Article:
Militants believed to be with Boko Haram killed at least 33 people in three separate attacks in northeastern Nigeria, a lawmaker, residents and civilian vigilantes who oppose the Islamist terror group said Wednesday.
All the attacks took place in Borno state, which has been among the areas most targeted in recent years by Boko Haram.
The deadliest happened around 5 p.m. (noon ET) Tuesday, when gunmen barricaded a highway linking Maiduguri, the Borno state capital, and Damaturu, the capital of neighboring Yobe state, and killed more than 20 motorists, federal lawmaker Mohammed Sanda said.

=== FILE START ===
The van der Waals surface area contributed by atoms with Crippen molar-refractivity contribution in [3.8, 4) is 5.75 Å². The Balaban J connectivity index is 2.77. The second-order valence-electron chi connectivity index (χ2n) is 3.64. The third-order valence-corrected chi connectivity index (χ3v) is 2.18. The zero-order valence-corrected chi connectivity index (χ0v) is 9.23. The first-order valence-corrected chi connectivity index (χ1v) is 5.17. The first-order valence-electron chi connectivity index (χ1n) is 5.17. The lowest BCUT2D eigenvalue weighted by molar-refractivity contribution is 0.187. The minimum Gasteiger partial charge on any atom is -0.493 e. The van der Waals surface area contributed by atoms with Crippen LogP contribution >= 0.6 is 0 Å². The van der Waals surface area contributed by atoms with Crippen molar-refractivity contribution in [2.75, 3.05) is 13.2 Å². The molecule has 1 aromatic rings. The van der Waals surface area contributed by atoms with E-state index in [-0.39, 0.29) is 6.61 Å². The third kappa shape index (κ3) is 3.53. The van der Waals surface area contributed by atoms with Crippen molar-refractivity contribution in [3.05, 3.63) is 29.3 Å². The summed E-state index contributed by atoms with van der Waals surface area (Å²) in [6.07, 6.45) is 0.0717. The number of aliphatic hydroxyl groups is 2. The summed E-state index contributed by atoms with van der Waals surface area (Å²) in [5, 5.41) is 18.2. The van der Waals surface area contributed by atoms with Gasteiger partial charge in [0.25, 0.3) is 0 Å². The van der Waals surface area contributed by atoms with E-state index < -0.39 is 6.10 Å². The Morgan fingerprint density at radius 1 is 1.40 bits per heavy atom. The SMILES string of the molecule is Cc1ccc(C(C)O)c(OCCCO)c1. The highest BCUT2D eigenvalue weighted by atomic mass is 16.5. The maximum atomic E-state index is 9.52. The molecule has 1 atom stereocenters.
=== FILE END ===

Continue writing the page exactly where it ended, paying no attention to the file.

These attackers -- who Sanda said were Boko Haram militants -- then stormed the village of Ngamdu, setting homes on fire and spurring residents to flee, said the lawmaker said.
Boko Haram gunmen also ambushed and killed eight people traveling on a lorry, or large truck, from Maiduguri to the town of Baga, which is on the shore of Lake Chad, local vigilantes said.
Those on the vehicle had fled Baga due to the militant group's bloody advance and were heading home after Nigeria's military reclaimed their hometown. They were about 2.5 miles (4 kilometers) away when gunmen attacked around 4 p.m. Tuesday, shot the eight passengers in the head, then fled into the nearby bush, according to the vigilantes.
And in Damasak -- a town taken by Boko Haram last November that's just a few miles away from Niger -- dozens of militants burned structures and killed at least five people, residents said. This attack came shortly after Chadian troops, which had warned people to evacuate, pulled out of Damasak.